The Hokage smiled then sighed. His laughter lines had sunk into his face, making him seem as though he was tired of even laughing. He had always dreamed of being Hokage and was well-deserving of the title for all the hard work that he had put in to ensure he achieved his dream. Nonetheless, if he was completely and utterly content with his life, the atmosphere in his office would not have turned cold and melancholy when he looked at her. Just as Sakura was about to open her mouth, Naruto chuckled.
"Was I like that when I was his age?" he asked, a tinge of sadness in his voice.
Though he tried to laugh and smile, she could see the weariness in his eyes at the mention of his son. Sakura wasn't sure what to make of his emotion that was slapped across his face, but it was certainly one that came from some kind of strained relationship. She could relate.
"At first, yeah," she declared.
"But then," she continued, "after a while, every time I looked at you, I wanted to believe in you."
Was this dangerous territory? Maybe.
Did Sakura care? No, because she wasn't even aware that the eyes of the man she knew had been in love with her widened by a fraction, as though she had given him the sweetest drink of water after having been in the desert for a month. What she had uttered was the truth, and she knew for a fact that acknowledgement was an incredibly important thing to him. It was the reason that they became friends, and it was the reason that she felt she had a responsibility to protect his dream until the very end. She offered a smile.
"Don't worry about him so much," she reassured, "he'll grow up to be just fine."
"I hope you're right."
"Look who his dad is," she replied, using the same line he had used on her. "Anyway, I think I'm gonna head out. I will report to you directly when I find new information."
Before he could say another word, Sakura bowed and headed for the door, not bothering to wait for him to scold her for treating him as anything other than a friend. The halls that led to the public area seemed much wider now, and she felt as though something was shifting. She couldn't quite put her finger on it, but the only thing she knew for certain was a fact that she stubbornly would not admit out loud. As she exited the building and began heading back to her office to grab her things, her thoughts kept going to the Seventh Hokage, whose genuine, bright smile had stayed with her after all these years.
As she looked up at the sunset of another autumn day, she suddenly remembered that some things didn't change.
Ever since she was given this assignment, she wasn't getting enough sleep. There were nights where she knocked back about four cups of coffee before her hands started trembling from too much caffeine, and she would have no choice but to rest. One of the things Sakura hated the most was being limited. She had always been the type of person to give it her all, even if it compromised her health a little bit. After the war, Ino had always lectured her that she needed to be kinder to herself, especially since there was no war to work hard for anymore. Of course, Sakura had brushed her off and continued working as hard as she always had, helping Tsunade and pulling all-nighters. Now that she had taken over, her old habits were far from disappearing.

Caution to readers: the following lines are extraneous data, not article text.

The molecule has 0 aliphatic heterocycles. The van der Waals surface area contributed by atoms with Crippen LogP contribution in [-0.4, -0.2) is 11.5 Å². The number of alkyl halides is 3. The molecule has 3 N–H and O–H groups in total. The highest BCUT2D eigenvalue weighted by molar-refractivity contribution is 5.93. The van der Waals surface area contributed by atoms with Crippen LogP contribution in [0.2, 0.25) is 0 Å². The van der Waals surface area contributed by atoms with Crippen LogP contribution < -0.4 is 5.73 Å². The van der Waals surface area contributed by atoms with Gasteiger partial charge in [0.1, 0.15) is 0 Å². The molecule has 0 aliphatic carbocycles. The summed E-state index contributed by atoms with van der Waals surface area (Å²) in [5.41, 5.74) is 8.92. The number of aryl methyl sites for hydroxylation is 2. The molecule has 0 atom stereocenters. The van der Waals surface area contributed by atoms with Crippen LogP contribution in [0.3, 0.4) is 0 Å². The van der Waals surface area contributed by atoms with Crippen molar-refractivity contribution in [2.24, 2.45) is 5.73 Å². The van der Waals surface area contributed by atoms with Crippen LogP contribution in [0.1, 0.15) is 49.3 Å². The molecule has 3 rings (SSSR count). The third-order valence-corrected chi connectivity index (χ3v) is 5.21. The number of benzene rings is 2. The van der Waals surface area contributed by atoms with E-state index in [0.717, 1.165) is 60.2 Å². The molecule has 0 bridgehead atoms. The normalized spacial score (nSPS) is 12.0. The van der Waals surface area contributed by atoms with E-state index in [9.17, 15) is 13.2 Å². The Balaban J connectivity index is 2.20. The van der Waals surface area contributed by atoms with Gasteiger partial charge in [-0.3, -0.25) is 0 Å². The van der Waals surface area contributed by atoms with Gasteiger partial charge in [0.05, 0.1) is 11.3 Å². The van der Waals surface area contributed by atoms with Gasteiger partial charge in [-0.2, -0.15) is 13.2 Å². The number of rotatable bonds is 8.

It was only about 11:00PM, but she was already brewing coffee and waiting for her teenage daughter who hadn't returned home, even though she had asked her to go home earlier after their training.
She clicked her tongue.
Reaching across the dining table, she reached for her cell phone and called Sarada for the third time in the last thirty minutes, unsurprised that once again, it went straight to voicemail. She let out a sharp breath and shook her head, refocusing her attention to the documents that lay before her regarding proposals regarding the hospital and the Ministry of Health of Konoha. Tsunade had had a very difficult job, and Sakura would be damned if she couldn't do just as well as her shishou. It seemed that every time she managed to get through several mountains of documents, there would be a couple new ones on her desk that Yuzuru had set there. She couldn't help but wonder when it was appropriate to change offices.
In the back of her mind, she pondered her mother's ability to not worry about her when she was out past a certain time. She glanced at the clock on the wall before her and sighed.
Without a doubt, she was an incredibly restless woman.
With patience that was wafer thin, she stood up and bit at the skin of her thumb, drawing blood. She performed the hand seals and pressed her palm to the the floor, watching as her chakra formed a ring that eventually summoned a smaller version of the usually ginormous blue and white slug. Katsuyu gasped, clearly more than a little surprised.
"Sakura-sama!" she exclaimed. "It's so rare of you to summon me at this hour."
"I wanted to know if you had more information on the investigation," the pinkhead replied, allowing the slug to climb up her arm. She walked back to the dining table and sat down, setting Katsuyu on the table while absentmindedly reminding herself to clean the table later.
"I'm still looking," the creature replied, "but there is one thing I think you need to know, Sakura-sama."
"What is it?"
"These shinobi…" Katsuyu said, a tone of caution in her voice, "...they're not just normal shinobi."
"What are they, then?"
"They all possess strong chakra."
"Even the children?"
"Especially the children."
Sakura hesitated, an uneasy stomach piling in the pit of her stomach. "That means they can't control their own chakra."
"Yes," Katsuyu affirmed, "it's very much like children who were Jinchuuriki."
An image of Naruto's face flashed across her mind. She sighed. "Their chakra reserves can't be the only thing that categorizes them as a target."
"It's not," the slug confirmed, "but I am unsure if you are ready to hear the rest."
Sakura blinked. "Please, Katsuyu. I have to know."
The animal hesitated, twisting her antennas side by side before she seemed to come to a decision. "Sakura-sama, all of the people that have been captured so far…"
"They all have a kekkei gengkai."